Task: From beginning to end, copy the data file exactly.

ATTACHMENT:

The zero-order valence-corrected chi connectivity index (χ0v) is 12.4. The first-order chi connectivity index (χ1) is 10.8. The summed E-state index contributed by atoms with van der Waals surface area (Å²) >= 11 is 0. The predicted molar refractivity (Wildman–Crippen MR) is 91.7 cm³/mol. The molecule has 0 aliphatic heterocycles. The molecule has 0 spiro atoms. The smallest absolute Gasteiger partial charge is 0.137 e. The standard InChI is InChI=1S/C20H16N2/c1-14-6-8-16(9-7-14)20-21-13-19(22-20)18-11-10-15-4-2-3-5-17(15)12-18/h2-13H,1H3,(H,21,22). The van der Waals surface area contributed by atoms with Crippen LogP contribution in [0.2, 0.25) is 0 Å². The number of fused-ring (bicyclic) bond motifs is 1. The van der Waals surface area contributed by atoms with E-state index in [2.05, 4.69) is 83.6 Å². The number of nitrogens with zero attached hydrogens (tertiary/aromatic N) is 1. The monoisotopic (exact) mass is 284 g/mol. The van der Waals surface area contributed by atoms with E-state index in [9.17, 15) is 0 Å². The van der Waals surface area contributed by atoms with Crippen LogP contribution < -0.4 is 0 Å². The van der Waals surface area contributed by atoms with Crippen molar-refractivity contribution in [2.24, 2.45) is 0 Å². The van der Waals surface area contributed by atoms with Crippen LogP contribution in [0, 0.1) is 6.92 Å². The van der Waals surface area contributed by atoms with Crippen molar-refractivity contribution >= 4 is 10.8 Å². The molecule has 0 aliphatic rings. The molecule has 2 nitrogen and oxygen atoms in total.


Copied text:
The zero-order valence-corrected chi connectivity index (χ0v) is 12.4. The first-order chi connectivity index (χ1) is 10.8. The summed E-state index contributed by atoms with van der Waals surface area (Å²) >= 11 is 0. The predicted molar refractivity (Wildman–Crippen MR) is 91.7 cm³/mol. The molecule has 0 aliphatic heterocycles. The molecule has 0 spiro atoms. The smallest absolute Gasteiger partial charge is 0.137 e. The standard InChI is InChI=1S/C20H16N2/c1-14-6-8-16(9-7-14)20-21-13-19(22-20)18-11-10-15-4-2-3-5-17(15)12-18/h2-13H,1H3,(H,21,22). The van der Waals surface area contributed by atoms with Crippen LogP contribution in [0.2, 0.25) is 0 Å². The number of fused-ring (bicyclic) bond motifs is 1. The van der Waals surface area contributed by atoms with E-state index in [2.05, 4.69) is 83.6 Å². The number of nitrogens with zero attached hydrogens (tertiary/aromatic N) is 1. The monoisotopic (exact) mass is 284 g/mol. The van der Waals surface area contributed by atoms with E-state index in [9.17, 15) is 0 Å². The van der Waals surface area contributed by atoms with Crippen LogP contribution < -0.4 is 0 Å². The van der Waals surface area contributed by atoms with Crippen molar-refractivity contribution in [2.24, 2.45) is 0 Å². The van der Waals surface area contributed by atoms with Crippen LogP contribution in [0, 0.1) is 6.92 Å². The van der Waals surface area contributed by atoms with Crippen molar-refractivity contribution >= 4 is 10.8 Å². The molecule has 0 aliphatic rings. The molecule has 2 nitrogen and oxygen atoms in total.